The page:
The other documentary about Iraq war: ‘WMD’

Greg Palast

Documentary filmmaker Danny Schechter, a former network news producer, doesn’t believe the media have a liberal bias. Instead, he sees a bias “against understanding” in the race for ratings and profits.


His latest example: coverage of the Iraq war, which he critiques in his new film, WMD (Weapons of Mass Deception), making its local premiere this afternoon at the Dallas Video Festival.

In their rush to “chase eyeballs,” Mr. Schechter said in a phone interview, news channels created “mili-tainment,” which emphasizes splashy graphics, dramatic music and other hyperbole over accurate reporting and in-depth investigation. And it worked: Audiences flocked to 24-hour cable news outlets for war coverage.

But by letting assumptions about Iraq’s weapons of mass destruction go unquestioned, the media wound up as cheerleaders for the war, helping persuade Americans to support it, he said.

WMD screens at 1:30 p.m. today at the Dallas Theater Center, where the festival is being held through Sunday.

“No one is challenging the dominant narrative,” Mr. Schechter said. “But this film is not just Bush-bashing.”

Unlike Michael Moore’s box-office smash Fahrenheit 9/11, WMD focuses exclusively on “media failures,” including:

* A lack of background reporting on the historical connections between Saddam Hussein and the American government, which helped put his party in power.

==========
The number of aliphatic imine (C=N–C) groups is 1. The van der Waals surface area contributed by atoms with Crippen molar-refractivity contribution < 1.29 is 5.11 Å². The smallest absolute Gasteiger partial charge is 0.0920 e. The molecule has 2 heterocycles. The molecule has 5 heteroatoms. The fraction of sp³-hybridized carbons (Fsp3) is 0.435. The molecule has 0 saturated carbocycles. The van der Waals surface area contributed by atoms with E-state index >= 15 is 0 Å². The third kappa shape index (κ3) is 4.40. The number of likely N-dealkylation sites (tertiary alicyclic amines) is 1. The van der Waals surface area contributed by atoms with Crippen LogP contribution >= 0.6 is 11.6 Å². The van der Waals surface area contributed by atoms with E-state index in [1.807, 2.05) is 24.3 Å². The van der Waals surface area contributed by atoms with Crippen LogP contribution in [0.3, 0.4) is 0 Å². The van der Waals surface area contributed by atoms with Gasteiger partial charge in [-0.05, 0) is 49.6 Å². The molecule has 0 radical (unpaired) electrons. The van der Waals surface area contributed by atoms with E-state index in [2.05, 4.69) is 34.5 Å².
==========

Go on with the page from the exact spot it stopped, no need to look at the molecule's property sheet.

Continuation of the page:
* Superficial coverage of protests against the war, which reduced stories to crowd shots and sound bites. Left out were the reasons for the anti-war movement.

* Allowing the administration to control access to the war by participating in the embedded reporter program, a kind of “Stockholm syndrome.”

* Covering the toppling of the Saddam Hussein statue in Baghdad as a spontaneous event. According to the film, it was planned by a military psychological operations unit.

Mr. Schechter brings impressive credentials to his current work as a “news dissector.”

He produced about 50 stories for 20/20 during eight years at ABC News and also was a producer at CNN. Since then, he has made more than a dozen documentaries and has created series on human rights and South Africa for public television.

Mr. Schechter likes to joke that he had embedded himself on his couch for the Iraq war when he decided to write a series of blogs at www.media channel.org examining the coverage. That evolved into a book and now a film.

Using Mr. Schechter’s background in news, WMD starts with a historical look at “how wars are covered or covered up.” After media coverage of Vietnam helped sour the American public on the war, subsequent administrations limited press access to military conflicts.

WMD quotes a University of Maryland study critical of Iraq war coverage.

“Virtually all of the news coverage accepted without serious question the political formulation ‘weapons of mass destruction’ as a single category of threat,” the study says. “The American media did not play the role of checking and balancing the exercise of power that the standard theory of democracy requires.”

As some news organizations have acknowledged, they favored the administration view. This resulted, WMD argues, in false stories, including the connection between Iraq and al-Qaeda and the details of Jessica Lynch’s capture and release.

To check out Danny’s films, books, and blog visit http://www.mediachannel.org